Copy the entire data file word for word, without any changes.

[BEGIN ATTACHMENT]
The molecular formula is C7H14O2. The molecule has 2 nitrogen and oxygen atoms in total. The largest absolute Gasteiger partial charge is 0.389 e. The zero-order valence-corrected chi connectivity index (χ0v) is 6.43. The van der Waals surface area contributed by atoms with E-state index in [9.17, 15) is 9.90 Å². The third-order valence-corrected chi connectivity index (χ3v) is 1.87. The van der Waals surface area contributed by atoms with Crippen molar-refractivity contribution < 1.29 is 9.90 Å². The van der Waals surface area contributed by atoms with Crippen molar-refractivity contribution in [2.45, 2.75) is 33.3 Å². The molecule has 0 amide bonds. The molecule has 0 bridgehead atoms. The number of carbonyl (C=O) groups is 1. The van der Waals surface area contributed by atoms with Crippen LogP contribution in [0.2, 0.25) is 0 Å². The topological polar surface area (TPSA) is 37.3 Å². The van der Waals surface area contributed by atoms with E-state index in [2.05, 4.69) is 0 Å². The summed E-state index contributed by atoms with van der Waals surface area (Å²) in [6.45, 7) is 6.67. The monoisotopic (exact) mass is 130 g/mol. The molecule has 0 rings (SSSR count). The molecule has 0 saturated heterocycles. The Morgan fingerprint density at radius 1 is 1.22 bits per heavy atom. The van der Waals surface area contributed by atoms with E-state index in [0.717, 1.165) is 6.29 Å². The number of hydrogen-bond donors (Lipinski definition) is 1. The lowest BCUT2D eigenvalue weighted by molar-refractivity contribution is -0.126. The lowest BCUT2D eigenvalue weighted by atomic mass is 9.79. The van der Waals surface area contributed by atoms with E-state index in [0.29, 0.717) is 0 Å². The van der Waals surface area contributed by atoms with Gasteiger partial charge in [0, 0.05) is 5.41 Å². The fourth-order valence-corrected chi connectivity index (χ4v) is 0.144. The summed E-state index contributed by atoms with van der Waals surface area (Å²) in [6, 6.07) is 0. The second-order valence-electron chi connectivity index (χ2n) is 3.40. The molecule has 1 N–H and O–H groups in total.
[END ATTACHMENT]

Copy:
The molecular formula is C7H14O2. The molecule has 2 nitrogen and oxygen atoms in total. The largest absolute Gasteiger partial charge is 0.389 e. The zero-order valence-corrected chi connectivity index (χ0v) is 6.43. The van der Waals surface area contributed by atoms with E-state index in [9.17, 15) is 9.90 Å². The third-order valence-corrected chi connectivity index (χ3v) is 1.87. The van der Waals surface area contributed by atoms with Crippen molar-refractivity contribution < 1.29 is 9.90 Å². The van der Waals surface area contributed by atoms with Crippen molar-refractivity contribution in [2.45, 2.75) is 33.3 Å². The molecule has 0 amide bonds. The molecule has 0 bridgehead atoms. The number of carbonyl (C=O) groups is 1. The van der Waals surface area contributed by atoms with Crippen LogP contribution in [0.2, 0.25) is 0 Å². The topological polar surface area (TPSA) is 37.3 Å². The van der Waals surface area contributed by atoms with E-state index in [2.05, 4.69) is 0 Å². The summed E-state index contributed by atoms with van der Waals surface area (Å²) in [6.45, 7) is 6.67. The monoisotopic (exact) mass is 130 g/mol. The molecule has 0 rings (SSSR count). The molecule has 0 saturated heterocycles. The Morgan fingerprint density at radius 1 is 1.22 bits per heavy atom. The van der Waals surface area contributed by atoms with E-state index in [0.717, 1.165) is 6.29 Å². The number of hydrogen-bond donors (Lipinski definition) is 1. The lowest BCUT2D eigenvalue weighted by molar-refractivity contribution is -0.126. The lowest BCUT2D eigenvalue weighted by atomic mass is 9.79. The van der Waals surface area contributed by atoms with E-state index in [0.29, 0.717) is 0 Å². The van der Waals surface area contributed by atoms with Gasteiger partial charge in [0, 0.05) is 5.41 Å². The fourth-order valence-corrected chi connectivity index (χ4v) is 0.144. The summed E-state index contributed by atoms with van der Waals surface area (Å²) in [6, 6.07) is 0. The second-order valence-electron chi connectivity index (χ2n) is 3.40. The molecule has 1 N–H and O–H groups in total.